'Small' winning new respect

Andrew Leckey

February 27, 1991|By Andrew Leckey | Andrew Leckey,1987 Tribune Media Services, Inc.

Small is beautiful once again. After more than a decade as the investment world's ugly duckling, small growth-company stocks are up better than 20 percent in value in early 1991.

Small companies have featured better earnings than many of their larger rivals, a trend expected to continue. The leveraged buyouts that boosted the stocks of many big corporations have also ended. In addition, with the junk bond market dead, only these rather daring equities offer the sort of risk-to-reward potential which typified that once-popular market.

"Small companies should do better in recession than large firms, for their prospects are based directly on their products and growth," said Alan Radlo, portfolio manager of the $725 million-asset Fidelity OTC Fund, specializing in over-the-counter stocks. His fund, up 14 percent this year, declined 4.75 percent last year in what was actually a good performance compared with a 17.8 percent overall decline in small-company stocks.

"Stocks of the Dow Jones industrial average and Standard & Poor's 500 will be playing catch-up with the secondary stocks this year, a trend which will accelerate when the next quarter's earnings come out," predicted Louis Navellier, editor of the MPT Review investment letter, whose model investment portfolio emphasizing small-company stocks was up 14 percent last year.

Navellier's portfolios are ranked first by the Hulbert Financial Digest for the three- and five-year periods, up 105 percent and 244 percent respectively.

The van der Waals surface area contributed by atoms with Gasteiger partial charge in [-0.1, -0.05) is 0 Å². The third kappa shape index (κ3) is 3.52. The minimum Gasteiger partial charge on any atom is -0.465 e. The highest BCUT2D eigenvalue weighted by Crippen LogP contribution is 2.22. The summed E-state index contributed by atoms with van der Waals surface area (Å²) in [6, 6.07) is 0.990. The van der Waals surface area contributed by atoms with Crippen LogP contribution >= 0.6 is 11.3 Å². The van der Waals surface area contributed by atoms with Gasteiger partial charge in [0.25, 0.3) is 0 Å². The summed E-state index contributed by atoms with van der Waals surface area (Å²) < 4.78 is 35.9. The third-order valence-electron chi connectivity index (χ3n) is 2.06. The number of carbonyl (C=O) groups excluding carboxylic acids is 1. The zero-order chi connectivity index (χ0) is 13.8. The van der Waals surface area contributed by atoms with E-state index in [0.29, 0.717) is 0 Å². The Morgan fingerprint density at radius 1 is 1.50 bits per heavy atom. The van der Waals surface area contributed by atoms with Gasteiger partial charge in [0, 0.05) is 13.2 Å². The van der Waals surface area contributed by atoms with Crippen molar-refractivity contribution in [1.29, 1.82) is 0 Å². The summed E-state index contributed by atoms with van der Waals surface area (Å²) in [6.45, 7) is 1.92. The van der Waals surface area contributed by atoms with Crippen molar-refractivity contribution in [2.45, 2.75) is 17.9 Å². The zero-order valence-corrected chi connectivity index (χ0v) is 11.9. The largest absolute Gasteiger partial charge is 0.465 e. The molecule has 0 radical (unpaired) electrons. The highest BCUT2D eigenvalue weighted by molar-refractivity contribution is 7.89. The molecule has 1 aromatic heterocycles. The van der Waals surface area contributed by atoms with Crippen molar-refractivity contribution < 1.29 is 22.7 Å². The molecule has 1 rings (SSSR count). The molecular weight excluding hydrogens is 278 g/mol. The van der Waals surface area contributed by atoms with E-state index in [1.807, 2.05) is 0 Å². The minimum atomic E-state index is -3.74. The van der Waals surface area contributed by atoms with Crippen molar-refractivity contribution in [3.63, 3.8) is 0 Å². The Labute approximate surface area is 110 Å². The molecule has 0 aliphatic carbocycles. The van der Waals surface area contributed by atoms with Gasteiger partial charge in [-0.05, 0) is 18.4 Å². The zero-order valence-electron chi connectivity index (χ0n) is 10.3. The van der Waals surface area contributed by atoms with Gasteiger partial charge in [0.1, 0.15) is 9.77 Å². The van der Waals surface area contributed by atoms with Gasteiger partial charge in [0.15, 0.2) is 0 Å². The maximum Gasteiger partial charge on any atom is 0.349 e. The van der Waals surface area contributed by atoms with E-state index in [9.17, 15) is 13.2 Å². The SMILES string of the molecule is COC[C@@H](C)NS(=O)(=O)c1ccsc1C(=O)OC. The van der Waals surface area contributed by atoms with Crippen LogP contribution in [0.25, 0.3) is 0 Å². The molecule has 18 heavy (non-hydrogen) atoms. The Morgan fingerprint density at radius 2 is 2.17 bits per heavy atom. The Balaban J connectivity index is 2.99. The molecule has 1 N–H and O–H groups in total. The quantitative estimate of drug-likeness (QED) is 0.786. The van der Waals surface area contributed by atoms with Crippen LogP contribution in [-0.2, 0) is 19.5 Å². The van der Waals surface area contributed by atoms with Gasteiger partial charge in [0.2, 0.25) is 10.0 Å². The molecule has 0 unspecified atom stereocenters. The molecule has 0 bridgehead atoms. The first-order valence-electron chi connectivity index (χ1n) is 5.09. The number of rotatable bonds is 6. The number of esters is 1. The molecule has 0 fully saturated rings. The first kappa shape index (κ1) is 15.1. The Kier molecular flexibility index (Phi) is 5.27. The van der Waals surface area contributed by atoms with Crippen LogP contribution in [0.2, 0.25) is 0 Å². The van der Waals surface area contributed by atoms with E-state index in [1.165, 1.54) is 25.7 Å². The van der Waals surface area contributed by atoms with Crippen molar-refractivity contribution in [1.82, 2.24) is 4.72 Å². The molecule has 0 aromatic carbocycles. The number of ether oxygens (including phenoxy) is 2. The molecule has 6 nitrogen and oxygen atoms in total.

"If we're actually in a new bull market, you'll want to be in small-capitalization stocks in its early stages, for they historically have led the way," said Robert Natale, editor of Standard & Poor's Emerging and Special Situations investment advisory. It's worth noting, however, that these stocks are more volatile than their larger counterparts.

Current recommendations emphasize health and technology. The medical area should do well primarily due to cost-containment steps.

Radlo likes New England Critical Care in home therapy; SciMed Life System, maker of medical equipment in balloon angioplasty products; United Healthcare in HMOs; Applied Bioscience in toxology study; National Health Labs in testing of blood and tissue; and Medical Care International in outpatient centers.

Meanwhile, Navellier recommends HealthCare COMPARE, a firm which basically makes sure HMOs don't overcharge. Natale prefers Home Nutritional Services, which provides outpatient service, and SciMed. In technology, Natale favorites are Applied Materials, leading supplier of semiconductor equipment, and Lam Research in semiconductor equipment. Xilinx is a promising semiconductor equipment firm, as is Exar, he said.

The computer networking area offers Cognex Corp. in vision recognition systems, Radlo said.

Financial services firms offer opportunities. Stocks of banks that benefit from a high level of ongoing fees include Fifth Third Bancorp, the Northern Trust and State Street Bank of Boston, said Radlo. Natale likes Eaton Vance and T. Rowe Price, two companies that sell mutual funds.

Among food companies, Navellier likes Smithfield Foods in ham and Michael Foods in pasteurized eggs. Membership warehouse firms such as Costco Wholesale and Price Co. are moving ahead by offering discount prices, Natale said.

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